On Passover eve, there is a plate displayed (called a Seder plate) containing several symbolic ingredients, each having a special meaning relating to the laws set down for the holiday in the Hebrew Bible. They include an egg (beitzah), bitter herbs (maror and chazeret – usually horseradish and romaine lettuce), a mixture of apples, nuts, and cinnamon mixed with wine (charoset), a vegetable (karpas – usually parsley), and a lamb shank bone (zeroah). The use of all these can be explained as symbolic nods that remind us of specific instances in the Passover story. The lamb shank bone is a visual memento of the Passover sacrifice itself. Several commandments are related to us about the treatment of the Passover sacrifice, both during the first Passover and later occasions. Exodus 12:46 commands that the meat of the sacrifice must be eaten within the home and warns not to carry any of it outside, nor to break the bones of the lamb. There are many metaphysical explanations for not breaking the lamb’s bones, but few that make much logical or rational sense when related to the Passover sacrifice and later service. So, what can this mean?
One possible explanation is that at the time these laws were promulgated food safety was not well understood by most individuals. Ancient peoples would have had little to no knowledge of the reasoning around food becoming contaminated by environmental factors or pathogens, even if it was clear that after a certain amount of time perishable products would become foul to consume. Let us take Exodus 12:46 and analyse it from a rational perspective. First, there is the command to eat the sacrifice within one’s house; second, not to take the meat outside the house; and finally not to break any of the lambs bones (later, Numbers 9:12 reiterates that the bones should not be broken, as well as stating that none of the sacrifice should be left over until morning). By eating the sacrifice within a house, a more controlled and hygienic environment, the risk of contamination or disease becomes lessened. Taking the meat outside the home might bring it into contact with contaminants from the settlement or camp, which would not have been clean places in ancient times. The admonition not to break the bones of the sacrifice is also based on safety: breaking the bones of an animal during cooking (which causes the bones to become more brittle) can release bone fragments and marrow that may pose a choking hazard or cause injury to the digestive tract.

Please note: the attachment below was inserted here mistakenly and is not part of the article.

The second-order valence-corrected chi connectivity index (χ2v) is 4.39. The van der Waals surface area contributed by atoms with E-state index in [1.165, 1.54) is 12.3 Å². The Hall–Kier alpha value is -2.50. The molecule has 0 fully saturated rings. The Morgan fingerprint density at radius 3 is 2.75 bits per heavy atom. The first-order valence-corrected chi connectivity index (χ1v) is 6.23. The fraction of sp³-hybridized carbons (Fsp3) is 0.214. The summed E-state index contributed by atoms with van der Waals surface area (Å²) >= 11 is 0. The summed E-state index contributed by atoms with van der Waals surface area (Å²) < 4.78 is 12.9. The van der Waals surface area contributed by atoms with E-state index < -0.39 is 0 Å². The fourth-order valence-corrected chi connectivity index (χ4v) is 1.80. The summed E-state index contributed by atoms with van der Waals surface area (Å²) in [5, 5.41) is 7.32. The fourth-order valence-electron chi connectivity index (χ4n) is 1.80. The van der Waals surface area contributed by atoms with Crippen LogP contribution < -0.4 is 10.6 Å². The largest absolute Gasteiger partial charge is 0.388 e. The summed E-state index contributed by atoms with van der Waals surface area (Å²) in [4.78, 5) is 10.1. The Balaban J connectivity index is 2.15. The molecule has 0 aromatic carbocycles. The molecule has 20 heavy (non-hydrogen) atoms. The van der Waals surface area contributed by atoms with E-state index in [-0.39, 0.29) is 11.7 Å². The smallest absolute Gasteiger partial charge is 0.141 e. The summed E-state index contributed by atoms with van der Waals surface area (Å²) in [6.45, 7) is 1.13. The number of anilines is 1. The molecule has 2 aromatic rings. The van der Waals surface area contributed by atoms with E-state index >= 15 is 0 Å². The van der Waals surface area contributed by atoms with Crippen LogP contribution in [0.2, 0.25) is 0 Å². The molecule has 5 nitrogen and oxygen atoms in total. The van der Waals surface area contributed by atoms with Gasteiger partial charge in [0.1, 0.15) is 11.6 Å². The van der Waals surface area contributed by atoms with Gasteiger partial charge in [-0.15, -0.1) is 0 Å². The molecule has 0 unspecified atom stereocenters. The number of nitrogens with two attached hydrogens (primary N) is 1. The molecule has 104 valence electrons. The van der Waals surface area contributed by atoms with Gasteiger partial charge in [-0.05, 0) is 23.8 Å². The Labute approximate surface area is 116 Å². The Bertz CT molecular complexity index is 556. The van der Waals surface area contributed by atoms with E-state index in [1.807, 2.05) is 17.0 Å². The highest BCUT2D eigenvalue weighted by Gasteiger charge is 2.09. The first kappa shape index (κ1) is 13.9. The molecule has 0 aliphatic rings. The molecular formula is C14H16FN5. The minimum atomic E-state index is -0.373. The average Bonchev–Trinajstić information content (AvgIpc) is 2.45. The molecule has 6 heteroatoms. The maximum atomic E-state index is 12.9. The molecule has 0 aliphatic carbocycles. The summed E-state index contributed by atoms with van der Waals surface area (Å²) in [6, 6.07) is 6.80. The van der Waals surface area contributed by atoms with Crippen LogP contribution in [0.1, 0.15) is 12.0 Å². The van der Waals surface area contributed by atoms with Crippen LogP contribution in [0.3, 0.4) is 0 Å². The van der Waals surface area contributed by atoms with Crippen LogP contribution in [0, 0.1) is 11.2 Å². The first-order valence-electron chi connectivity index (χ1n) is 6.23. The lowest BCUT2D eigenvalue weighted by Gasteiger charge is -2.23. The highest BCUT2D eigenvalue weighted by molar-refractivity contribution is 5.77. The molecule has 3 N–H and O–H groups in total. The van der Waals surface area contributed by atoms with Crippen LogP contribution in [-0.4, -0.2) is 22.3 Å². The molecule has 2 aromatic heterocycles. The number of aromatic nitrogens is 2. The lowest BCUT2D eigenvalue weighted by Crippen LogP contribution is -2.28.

Other clues in both Exodus and Numbers make a rationalistic argument from a safety perspective more compelling. Both Exodus 12:10 and Numbers 9:12 prohibit leaving any of the sacrifice over until the morning, with spoilage being the probable concern. Additionally, Exodus 12:9 commands the meat not be eaten raw or boiled in water. Quite obviously, eating raw meat would carry significant safety concerns, whereas boiling the meat in water might be impractical for cooking the lamb evenly, as maintaining the constant boiling temperature of 145°F (63°C) for safe cooking would be more challenging than simply roasting the meat.
Taken together, these prohibitions seem motivated by a concern for health and wellbeing, not the supernatural. They reflect the deep logic of much of the Hebrew Bible when analysed from a modern and rationalistic perspective and provide fascinating insight into the ancient Israelite mind.
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